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  1. #1
    Premium Member
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    Jan 2015
    Location
    Madison, Alabama
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    24

    Default Studio Foam - on a budget

    Anyone ever tried using mattress pad foam (found at Wally-World) as a substitute for the 'studio foam'?
    How'd it workout for you?

  2. #2
    Premium Member
    Join Date
    Mar 2014
    Location
    SF Bay Area
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    78

    Default

    Wall of text ensues::

    You didn't explicitly say what the application is - could be for speakers or a recording studio. But yes - mattress foam works well. There is an ongoing, heated debate in the amateur speaker-builder community about this very topic.

    Whether a room or a speaker cab, the acoustic physics definitely apply the same way. The goal is to stop reflections and break up standing waves. Also, realize that sound is vibrating air and it reflects off any hard, flat surface and/or sharp corners/edges.

    Modern acoustic foam does work really well but it is expensive, so I only use it for high end speaker cabs, a.k.a., audiophile quality. The good news is, there are several cheap alternatives.

    Descending from best acoustic properties:
    1) acoustic foam - comes in egg crate sheets, flat sheets, and hunks for stuffing. Some off-gassing. NASA equation here - you will pay 1000% more to get 2% improvement in sound. In fact, I tried out some the "stuffing" and reviewed it at Parts Express - I called it Expensafoam, and of course, all the purists slammed my review. So I will repeat - yes it has better sound, but the performance/cost ratio sucks balls.
    2) good 'ole fiberglass insulation with the paper/foil side removed - great for PA cabs/large speakers, not so much for inside a room for semi obvious reasons. You must wear long sleeves/mask when working with this material. Super cheap - best cost/performance ratio.
    3) polyester batting from a fabric store and/or mattress foam from wherever - comes in sheets or "stuffing" forms - can be layered for thicker applications - cost effective for large areas.

    To get it right, there is a huge amount of acoustic physics to know and consider whether building a truly "dead" recording studio or high end speakers. But you are certainly on the right track with use of foam. Poorly applied foam, or none at all, will result in horrible, muddy sound with peaks that no parametric EQ will fix. On the other hand, proper application of foam can improve shit speakers/rooms greatly!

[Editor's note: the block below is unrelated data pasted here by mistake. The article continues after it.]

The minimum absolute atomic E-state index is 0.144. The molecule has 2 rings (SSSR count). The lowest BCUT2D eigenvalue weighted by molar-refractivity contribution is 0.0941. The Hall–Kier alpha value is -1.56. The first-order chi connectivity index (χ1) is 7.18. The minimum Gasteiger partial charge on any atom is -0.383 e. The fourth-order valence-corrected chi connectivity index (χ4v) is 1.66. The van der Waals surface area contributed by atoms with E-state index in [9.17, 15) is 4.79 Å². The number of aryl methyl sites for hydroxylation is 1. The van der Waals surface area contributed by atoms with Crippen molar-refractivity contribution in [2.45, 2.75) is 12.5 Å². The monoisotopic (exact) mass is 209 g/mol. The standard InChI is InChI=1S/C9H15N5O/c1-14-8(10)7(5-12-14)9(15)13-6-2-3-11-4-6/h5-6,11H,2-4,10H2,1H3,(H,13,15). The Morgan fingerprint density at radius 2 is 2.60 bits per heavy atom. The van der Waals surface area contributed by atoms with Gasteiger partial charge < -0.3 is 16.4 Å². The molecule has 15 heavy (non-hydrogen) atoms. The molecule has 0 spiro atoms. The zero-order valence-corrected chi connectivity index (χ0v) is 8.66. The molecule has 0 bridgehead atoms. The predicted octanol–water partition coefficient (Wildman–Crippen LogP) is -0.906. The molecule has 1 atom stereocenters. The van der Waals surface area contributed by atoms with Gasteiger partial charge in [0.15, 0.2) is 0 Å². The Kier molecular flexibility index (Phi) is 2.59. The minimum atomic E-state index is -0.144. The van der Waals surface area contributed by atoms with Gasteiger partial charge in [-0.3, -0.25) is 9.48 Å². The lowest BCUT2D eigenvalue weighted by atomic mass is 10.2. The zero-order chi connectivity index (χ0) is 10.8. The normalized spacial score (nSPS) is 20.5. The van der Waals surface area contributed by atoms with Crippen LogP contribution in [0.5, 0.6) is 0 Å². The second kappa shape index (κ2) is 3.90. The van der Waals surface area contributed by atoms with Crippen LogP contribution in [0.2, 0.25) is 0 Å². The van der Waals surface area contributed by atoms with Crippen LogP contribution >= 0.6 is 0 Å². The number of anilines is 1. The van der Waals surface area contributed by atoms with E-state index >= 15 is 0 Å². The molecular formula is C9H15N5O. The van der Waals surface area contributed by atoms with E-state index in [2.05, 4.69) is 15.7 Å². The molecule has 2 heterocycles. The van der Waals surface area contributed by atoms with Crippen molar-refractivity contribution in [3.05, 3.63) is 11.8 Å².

Two case studies :
    1) Back in 1985, our drummer and I built Altec PA cabs and floor monitors from 1982 plans. At that time, they were the best that could be engineered. At that time, the science/practice was to apply fiberglass to back, top and one side only. About a year ago we realized they sounded really bad by modern standards. I gutted them and reapplied fiberglass insulation using modern acoustic science, i.e., cram in as much on all sides (not baffle board) as you can without screwing up internal cab volume. They became crystal clear with far better bass response - just from $20 of insulation.
    2) Dayton Audio B652s (dirt cheap 6.5" bookshelf speakers). Nothing will help that crap tweeter, but I gutted them, rebuilt/replaced the 1/2-order crossovers (single capacitor), and stuffed them with polyester batting, and viola! The muddy sound was much more clear and they can now handle significantly more power without breaking up. Total upgrade cost = $16.

    I hope all my ramblings help.

  3. #3
    Premium Member
    Join Date
    Jan 2015
    Location
    Madison, Alabama
    Posts
    24

    Default

    Thanks a bunch, i learned alot.
    it's for some home recording (aka; home studio).
    I think i'll probably go with the fiber-glass panels and make them somewhat decorative.

 

 

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